Questioning Israel’s right to exist is one of the most abhorrent means of delegitimizing the Jewish state. Why, after all, should Palestinians and others reconcile themselves to peace with a country that is illegitimate in the first place?
Writing in the Christian Science Monitor, John Whitbeck, an international lawyer based in Saudi Arabia and a former advisor to Palestinian negotiators, advocates just that.
Twisting the terminology behind “recognizing Israel”, Whitbeck employs the peverse equation of the Holocaust with Palestinian suffering:
There is an enormous difference between “recognizing Israel’s existence” and “recognizing Israel’s right to exist.” From a Palestinian perspective, the difference is in the same league as the difference between asking a Jew to acknowledge that the Holocaust happened and asking him to concede that the Holocaust was morally justified. For Palestinians to acknowledge the occurrence of the Nakba – the expulsion of the great majority of Palestinians from their homeland between 1947 and 1949 – is one thing. For them to publicly concede that it was “right” for the Nakba to have happened would be something else entirely.
Whitbeck reveals his unwillingness to recognize Israeli and Jewish rights in any context, regardless of borders, when he refers to “the dispossession and dispersal of the Palestinian people from their homeland to make way for another people coming from abroad.”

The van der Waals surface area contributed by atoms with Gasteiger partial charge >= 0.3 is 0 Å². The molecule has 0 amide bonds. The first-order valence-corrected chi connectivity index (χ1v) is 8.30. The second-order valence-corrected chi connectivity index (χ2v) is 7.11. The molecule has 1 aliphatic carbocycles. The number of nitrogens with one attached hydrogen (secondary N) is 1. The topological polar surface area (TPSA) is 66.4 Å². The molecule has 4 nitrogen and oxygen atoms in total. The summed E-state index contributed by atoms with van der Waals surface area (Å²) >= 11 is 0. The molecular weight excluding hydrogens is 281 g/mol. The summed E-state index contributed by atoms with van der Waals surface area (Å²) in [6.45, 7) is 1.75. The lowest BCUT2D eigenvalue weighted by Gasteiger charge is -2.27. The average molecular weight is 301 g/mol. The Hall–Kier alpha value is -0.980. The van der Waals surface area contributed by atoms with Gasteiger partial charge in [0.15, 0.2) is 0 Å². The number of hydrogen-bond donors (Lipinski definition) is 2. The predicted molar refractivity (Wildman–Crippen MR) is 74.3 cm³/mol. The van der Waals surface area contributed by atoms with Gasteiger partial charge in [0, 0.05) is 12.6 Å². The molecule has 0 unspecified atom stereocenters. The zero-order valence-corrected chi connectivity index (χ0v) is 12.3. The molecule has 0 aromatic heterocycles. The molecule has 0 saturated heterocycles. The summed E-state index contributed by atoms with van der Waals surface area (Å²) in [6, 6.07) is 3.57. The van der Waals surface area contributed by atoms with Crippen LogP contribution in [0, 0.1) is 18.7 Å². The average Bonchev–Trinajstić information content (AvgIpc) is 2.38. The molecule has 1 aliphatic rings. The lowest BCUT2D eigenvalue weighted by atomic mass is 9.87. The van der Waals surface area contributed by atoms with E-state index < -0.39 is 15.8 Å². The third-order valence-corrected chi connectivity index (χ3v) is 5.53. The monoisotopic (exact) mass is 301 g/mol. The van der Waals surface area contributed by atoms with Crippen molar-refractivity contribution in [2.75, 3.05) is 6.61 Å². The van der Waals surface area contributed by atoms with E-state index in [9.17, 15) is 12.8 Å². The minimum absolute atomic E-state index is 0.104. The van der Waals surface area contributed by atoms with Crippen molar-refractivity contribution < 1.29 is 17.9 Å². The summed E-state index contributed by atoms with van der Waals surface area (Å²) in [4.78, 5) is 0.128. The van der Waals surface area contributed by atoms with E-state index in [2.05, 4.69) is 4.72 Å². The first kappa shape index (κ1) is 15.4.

Is Whitbeck unaware of thousands of years of Jewish history in the region as well as the existing Jewish communities resident before and during the period of the British Mandate to which he refers?
Another method of delegitimizing Israel is to portray it as a state that falls beyond the pale regarding its treatment of the Palestinians:
To demand that Palestinians recognize “Israel’s right to exist” is to demand that a people who have been treated as subhumans unworthy of basic human rights publicly proclaim that they are subhumans. It would imply Palestinians’ acceptance that they deserve what has been done and continues to be done to them.
The claim that Israel treats the Palestinians as “subhumans” ignores Israel’s compliance with humanitarian law despite the immense security pressures it finds itself under. This, in stark contrast with neighboring states treatment of their own people. Whitbeck, placing the blame for Palestinian suffering solely on Israel conveniently ignores the suffering that Palestinians are currently inflicting upon each other.
Whitbeck then employs the example of “ethnic cleansing by European colonists” of native Americans to further conjure a false equivalence between the Israeli-Palestinian situation.
Most of the world has accepted a two-state solution to the Israel-Palestinian conflict, including Israel itself. The demands of Israel and the Quartet (the US, EU, Russia and the UN), that Hamas recognize Israel, renounce violence and adhere to previously signed agreements, are a logical and necessary precursor to any sort of attempt to make peace. Yet, Whitbeck refers to the demand for Hamas to recognize Israel’s “right to exist” as a “roadblock to peace” that, for Hamas, is “unreasonable, immoral, and impossible to meet.”
Whitbeck makes much of perceived differences in terminology between “recognizing Israel”,”recognizing Israel’s existence,” or “recognizing Israel’s right to exist.” Instead of dealing with semantics doesn’t Whitbeck have a responsibility to his readers to recognize Hamas’ extremism instead of whitewashing a terrorist organization and promoting the delegitimzation of the State of Israel?